When I am designing, I like to sit with chin-in-hand and gaze for hours at the drawing, think, measure and scribble. That process of sitting with elbows on the drawing board and gazing over the drawing is where it all happens. Your eyes move over the design, and the mind wanders as you consider alternative methods of doing things. During this process, you find yourself in something of a trance. Routine daily activities and conversations become barely-noticed interruptions of a thinking process that will consume you completely. You struggle to appear attentive to conversations when your mind is really on the thing you're designing.
At some stage, the design starts to please you, and you pin it on the wall, and gaze at it while you work on other things. The rate at which sparks go off in your head slows down, and you begin to feel comfortable with the design. At some point you find that you can no longer find ways to improve the thing-it's as simple and elegant as you can make it -- and you consider the design finished. Your mind rarely returns to the part. It's finished. It's done. It's right.
The best designers have coldly, and often cruely, analytical minds. Their job is to weigh the relative merits of two alternatives, and it's imperative that you never give the slightest favoritism to your own ideas. You must be willing to throw weeks of work in the trash when a better idea comes along. The worst designers cling to their own ideas and are more fascinated by the tools of their trade then by the things that they are designing.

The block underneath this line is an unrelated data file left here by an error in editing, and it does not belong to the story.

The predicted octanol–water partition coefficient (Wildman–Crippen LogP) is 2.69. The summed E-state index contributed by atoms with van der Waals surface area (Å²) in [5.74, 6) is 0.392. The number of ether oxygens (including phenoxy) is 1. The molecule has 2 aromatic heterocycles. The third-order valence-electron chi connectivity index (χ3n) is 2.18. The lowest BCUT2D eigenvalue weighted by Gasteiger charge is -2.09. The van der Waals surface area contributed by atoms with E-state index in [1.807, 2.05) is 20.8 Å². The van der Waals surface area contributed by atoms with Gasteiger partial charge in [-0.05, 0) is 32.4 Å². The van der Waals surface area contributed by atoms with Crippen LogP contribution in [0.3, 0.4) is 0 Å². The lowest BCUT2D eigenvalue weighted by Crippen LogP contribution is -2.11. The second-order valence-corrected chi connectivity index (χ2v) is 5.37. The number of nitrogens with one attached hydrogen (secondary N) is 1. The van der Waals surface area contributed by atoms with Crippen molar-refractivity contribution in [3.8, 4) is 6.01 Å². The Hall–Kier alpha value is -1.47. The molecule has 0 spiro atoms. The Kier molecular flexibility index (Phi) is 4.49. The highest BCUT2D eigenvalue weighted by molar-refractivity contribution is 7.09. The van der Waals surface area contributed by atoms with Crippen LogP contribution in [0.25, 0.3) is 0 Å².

I asked Dave Thurston about his experience. Dave has been doing some work for a company in Houston and while Dave cranks out finished drawings with his pencil, they have wasted $150,000 playing with a 'powerful' CAD system and have literally nothing to show for it. Dave Thurston is completely wedded to his pencil and has no desire to ever own such a system.
Stelio Frati got a CAD computer for his office a few years ago, and I was curious how he had adapted to it. Frati works in an unusual way, working out the overall dimensions on paper and then building the parts. Drawings are produced only after the parts are made and serve as a record of what they have done. Frati is a pencil-and-slide-rule man, and rarely even uses an electronic calculator. He scribbles on a piece of paper at his desk, and on occasion they use the computers at the local university for finite element analysis for the design of a complex part.
Frati's drawing are done by a number of draftsmen, led by Carlo Maccabruni, who has been with Frati since the SF.260. Maccabruni works for Frati on the weekends, and during the week works on a large CAD/CAM system at another company. When they first installed that system, Maccabruni was very excited about it, but after a few years he told Mr. Frati that he prefers to design with his own system, the "Mac-Man"-as in Maccabruni-Mano (mano is Italian for hand). Like Thurston, Frati and Maccabruni are devotees of the pencil, the drafting pen, the ruler and the circle template.
One of the problems with CAD is that much of the industry is dominated by people who know a great deal about CAD but very little about drawing. The programmers, the managers of software companies, writers, industry pundits, CAD consultants, managers of CAD departments are almost entirely composed of people who can compare specs and features ad infinitum, but who couldn't draw our isometric Falco cowling installation drawing with a pen if their life depended on it. Most have little comprehension of what it means to sit at a drawing board and draw, and very few actually understand the mental processes of designing. Instead they sell systems based on arrogant claims that border on fraud. A friend told me, "I learn something every day that my CAD system won't do."